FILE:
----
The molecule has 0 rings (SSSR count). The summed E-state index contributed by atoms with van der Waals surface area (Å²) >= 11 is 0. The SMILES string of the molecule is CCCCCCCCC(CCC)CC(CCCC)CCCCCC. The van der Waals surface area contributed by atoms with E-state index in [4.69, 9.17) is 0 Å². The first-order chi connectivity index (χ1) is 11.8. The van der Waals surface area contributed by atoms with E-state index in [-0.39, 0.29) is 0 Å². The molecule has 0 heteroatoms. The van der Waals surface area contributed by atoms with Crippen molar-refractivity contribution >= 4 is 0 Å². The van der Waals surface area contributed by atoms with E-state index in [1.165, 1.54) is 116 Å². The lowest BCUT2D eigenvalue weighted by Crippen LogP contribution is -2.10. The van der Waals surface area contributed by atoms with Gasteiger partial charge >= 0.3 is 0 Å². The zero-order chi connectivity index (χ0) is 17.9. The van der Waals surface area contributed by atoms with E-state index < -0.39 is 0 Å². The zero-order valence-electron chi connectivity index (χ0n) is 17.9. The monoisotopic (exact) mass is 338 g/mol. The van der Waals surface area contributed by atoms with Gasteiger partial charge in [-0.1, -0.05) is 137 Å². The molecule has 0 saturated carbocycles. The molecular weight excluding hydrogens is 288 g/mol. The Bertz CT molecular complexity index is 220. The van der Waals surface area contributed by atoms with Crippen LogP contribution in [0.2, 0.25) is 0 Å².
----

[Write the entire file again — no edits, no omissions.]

The molecule has 0 rings (SSSR count). The summed E-state index contributed by atoms with van der Waals surface area (Å²) >= 11 is 0. The SMILES string of the molecule is CCCCCCCCC(CCC)CC(CCCC)CCCCCC. The van der Waals surface area contributed by atoms with E-state index in [4.69, 9.17) is 0 Å². The first-order chi connectivity index (χ1) is 11.8. The van der Waals surface area contributed by atoms with E-state index in [-0.39, 0.29) is 0 Å². The molecule has 0 heteroatoms. The van der Waals surface area contributed by atoms with Crippen molar-refractivity contribution >= 4 is 0 Å². The van der Waals surface area contributed by atoms with E-state index in [1.165, 1.54) is 116 Å². The lowest BCUT2D eigenvalue weighted by Crippen LogP contribution is -2.10. The van der Waals surface area contributed by atoms with Gasteiger partial charge >= 0.3 is 0 Å². The zero-order chi connectivity index (χ0) is 17.9. The van der Waals surface area contributed by atoms with E-state index < -0.39 is 0 Å². The zero-order valence-electron chi connectivity index (χ0n) is 17.9. The monoisotopic (exact) mass is 338 g/mol. The van der Waals surface area contributed by atoms with Gasteiger partial charge in [-0.1, -0.05) is 137 Å². The molecule has 0 saturated carbocycles. The molecular weight excluding hydrogens is 288 g/mol. The Bertz CT molecular complexity index is 220. The van der Waals surface area contributed by atoms with Crippen LogP contribution in [0.2, 0.25) is 0 Å².